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266 Miles for Cystic Fibrosis

Bradley Poole prepares for his biggest challenge to date: running 266 miles in 7 days to raise money and awareness for CF

When Salamanca resident Bradley Poole was born, the doctors told his parents he’d be lucky to see age 18. At six days old, he was diagnosed with cystic fibrosis (CF), a rare hereditary disease that damages the lungs and digestive system. Poole turns 33 years old in August, and he’s doing everything he can to stay healthy and strong to reach the age of 40, an age which fewer than five percent of individuals with CF reach. You could say that Poole is running for his life.

Poole said, “A few years ago, I caught a bad cold while I was finishing up my degree in college. My lung function kept dropping.” Poole was hospitalized for a week, underwent therapy multiple times a day, and was treated with intravenous antibiotics. Over the years, Poole has been hospitalized seven times due to declining lung function, and he realized he needed to try something new.

“I started running three years ago,” he explained. “Before that, I was just lifting weights—no cardio. I was training for three months and decided to do a half marathon. I went big with that first one! After I did that, I just became addicted to running. My lung function came up, and ever since that first half marathon, I’ve kept doing more and more races.”

Soon, Poole will be taking on his biggest challenge to date: running 266 miles in seven days to raise money and awareness for CF, for which there is no government funding and no cure. Businesses and individuals can sponsor Poole, who will run the perimeter of the county beginning in Ellicottville on Sunday, July 5. Poole will end the day in the town of Freedom in the upper right corner of the county. Beginning Monday, he will run through Yorkshire, Ashford, East Otto, Otto, Albion and end in Cattaraugus.

On Tuesday, Poole will run through Persia, Gowanda, Perrysburg, Dayton, Leon and end the day in Conewango. On Wednesday, he’ll leave Conewango and head to Randolph, South Valley, Coldspring and Little Valley.   On Thursday, Poole will head to Salamanca, Red House, Carrollton and end in Allegany. On Friday, he’ll run through Olean, Portville, Hinsdale, Ischua, Lyndon and Humphrey. On Saturday, Poole will conclude the last 14 miles of his run by running through Great Valley and end in Ellicottville.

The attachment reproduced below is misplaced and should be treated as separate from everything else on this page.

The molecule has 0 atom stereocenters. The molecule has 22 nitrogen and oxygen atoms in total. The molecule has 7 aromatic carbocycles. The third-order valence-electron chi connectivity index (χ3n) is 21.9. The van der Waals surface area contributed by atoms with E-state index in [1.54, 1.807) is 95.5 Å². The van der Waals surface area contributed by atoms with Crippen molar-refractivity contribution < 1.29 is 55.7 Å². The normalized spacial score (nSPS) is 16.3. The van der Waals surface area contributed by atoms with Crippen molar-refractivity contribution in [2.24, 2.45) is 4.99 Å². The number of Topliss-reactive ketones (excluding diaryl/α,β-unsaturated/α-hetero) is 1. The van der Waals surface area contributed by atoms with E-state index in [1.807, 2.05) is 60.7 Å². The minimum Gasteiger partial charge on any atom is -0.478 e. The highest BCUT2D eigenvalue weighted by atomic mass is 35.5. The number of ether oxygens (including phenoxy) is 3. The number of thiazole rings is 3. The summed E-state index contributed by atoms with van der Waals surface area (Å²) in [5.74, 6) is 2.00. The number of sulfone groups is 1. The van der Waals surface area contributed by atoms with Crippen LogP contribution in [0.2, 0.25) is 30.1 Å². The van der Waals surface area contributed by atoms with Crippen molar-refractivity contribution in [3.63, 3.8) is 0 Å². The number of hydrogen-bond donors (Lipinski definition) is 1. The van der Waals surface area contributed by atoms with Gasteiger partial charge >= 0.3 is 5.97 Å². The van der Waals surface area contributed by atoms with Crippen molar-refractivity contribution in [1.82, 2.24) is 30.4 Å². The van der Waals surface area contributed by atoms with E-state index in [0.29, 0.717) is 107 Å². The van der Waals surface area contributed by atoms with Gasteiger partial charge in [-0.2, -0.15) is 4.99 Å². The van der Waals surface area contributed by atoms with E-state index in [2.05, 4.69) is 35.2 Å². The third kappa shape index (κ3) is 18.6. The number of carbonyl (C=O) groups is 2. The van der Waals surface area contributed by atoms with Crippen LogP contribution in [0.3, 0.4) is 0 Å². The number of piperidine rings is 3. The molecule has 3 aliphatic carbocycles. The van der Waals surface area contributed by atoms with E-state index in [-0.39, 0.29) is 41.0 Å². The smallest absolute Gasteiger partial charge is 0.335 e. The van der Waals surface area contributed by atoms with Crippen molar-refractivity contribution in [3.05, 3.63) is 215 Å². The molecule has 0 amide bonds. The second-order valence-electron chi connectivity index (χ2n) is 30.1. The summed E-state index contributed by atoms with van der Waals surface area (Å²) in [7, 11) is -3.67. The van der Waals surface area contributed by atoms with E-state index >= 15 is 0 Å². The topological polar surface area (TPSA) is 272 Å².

Poole said that his original plan was to camp each night and start running in the morning. However, due to limited camping and public facilities as a result of COVID-19, Poole will be picked up at the end of each day and driven home to sleep. In the morning, he will be driven to the location where he left off on the previous day.

For the past seven years, Poole has been raising money for CF research, as there are medications being developed to help those with CF live a longer life. “I do treatments daily,” he explained. “I wear a vest, an airway clearance system, three times a day for 30 minutes at a time. I do three different nebulizers daily. Then, I take fifty-plus pills daily.” These treatments help clear Poole’s lungs of mucus build-up, but he must take extra measures to treat the other effects of CF.

“Lots of people with CF struggle to keep weight on because it affects the digestive system as well,” Poole explained. “I eat a high-fat and calorie diet, and I keep up with the running, too.” He has also devoted his career to helping others with their own fitness goals, as he owns Bradley Poole Health & Fitness and trains clients at Ellicottville’s Core Performance Fitness Center.

“With this run, I want to do something that’s going to challenge me physically and mentally. I want to inspire and motivate people with CF or those struggling mentally,” he added. Poole was diagnosed with obsessive-compulsive disorder and anxiety, which running has also helped him manage.

There are approximately 15 runners who are splitting up days and times to run with Poole so that he always has a partner. Anyone who wishes can create a team of five people to raise money for the event and run with Poole when he passes through their town. One mile is $500, two miles is $750 and three or more miles is $1,000 per team. To sign up for a team or make an individual donation in any amount, visit 266 Miles for Cystic Fibrosis: Running for a Cure (@266forCF) on Facebook. There, people can donate directly to the Cystic Fibrosis Foundation’s western NY chapter.

Poole is grateful for the support of his friends and family, especially his wife, Stephanie, trainer Mark Wilson of Cassadaga, who is helping him prepare for the run, and his sponsors Ellicottville Distillery and the Jamestown Cycle Shop.